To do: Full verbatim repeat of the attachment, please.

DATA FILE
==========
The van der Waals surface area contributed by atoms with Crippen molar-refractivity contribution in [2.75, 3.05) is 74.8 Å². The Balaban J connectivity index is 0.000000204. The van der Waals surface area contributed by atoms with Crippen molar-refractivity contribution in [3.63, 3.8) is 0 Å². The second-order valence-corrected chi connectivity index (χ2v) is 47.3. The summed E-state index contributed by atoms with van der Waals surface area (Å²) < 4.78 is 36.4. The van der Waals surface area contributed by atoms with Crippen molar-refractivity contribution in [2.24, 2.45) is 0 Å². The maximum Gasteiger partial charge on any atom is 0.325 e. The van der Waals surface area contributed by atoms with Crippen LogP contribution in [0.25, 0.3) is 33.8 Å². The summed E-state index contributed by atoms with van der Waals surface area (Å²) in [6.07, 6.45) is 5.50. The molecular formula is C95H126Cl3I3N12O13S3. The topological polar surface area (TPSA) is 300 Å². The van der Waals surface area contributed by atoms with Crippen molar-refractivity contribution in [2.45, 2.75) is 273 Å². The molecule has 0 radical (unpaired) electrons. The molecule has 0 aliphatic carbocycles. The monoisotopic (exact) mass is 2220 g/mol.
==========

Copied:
The van der Waals surface area contributed by atoms with Crippen molar-refractivity contribution in [2.75, 3.05) is 74.8 Å². The Balaban J connectivity index is 0.000000204. The van der Waals surface area contributed by atoms with Crippen molar-refractivity contribution in [3.63, 3.8) is 0 Å². The second-order valence-corrected chi connectivity index (χ2v) is 47.3. The summed E-state index contributed by atoms with van der Waals surface area (Å²) < 4.78 is 36.4. The van der Waals surface area contributed by atoms with Crippen molar-refractivity contribution in [2.24, 2.45) is 0 Å². The maximum Gasteiger partial charge on any atom is 0.325 e. The van der Waals surface area contributed by atoms with Crippen LogP contribution in [0.25, 0.3) is 33.8 Å². The summed E-state index contributed by atoms with van der Waals surface area (Å²) in [6.07, 6.45) is 5.50. The molecular formula is C95H126Cl3I3N12O13S3. The topological polar surface area (TPSA) is 300 Å². The van der Waals surface area contributed by atoms with Crippen molar-refractivity contribution in [2.45, 2.75) is 273 Å². The molecule has 0 radical (unpaired) electrons. The molecule has 0 aliphatic carbocycles. The monoisotopic (exact) mass is 2220 g/mol.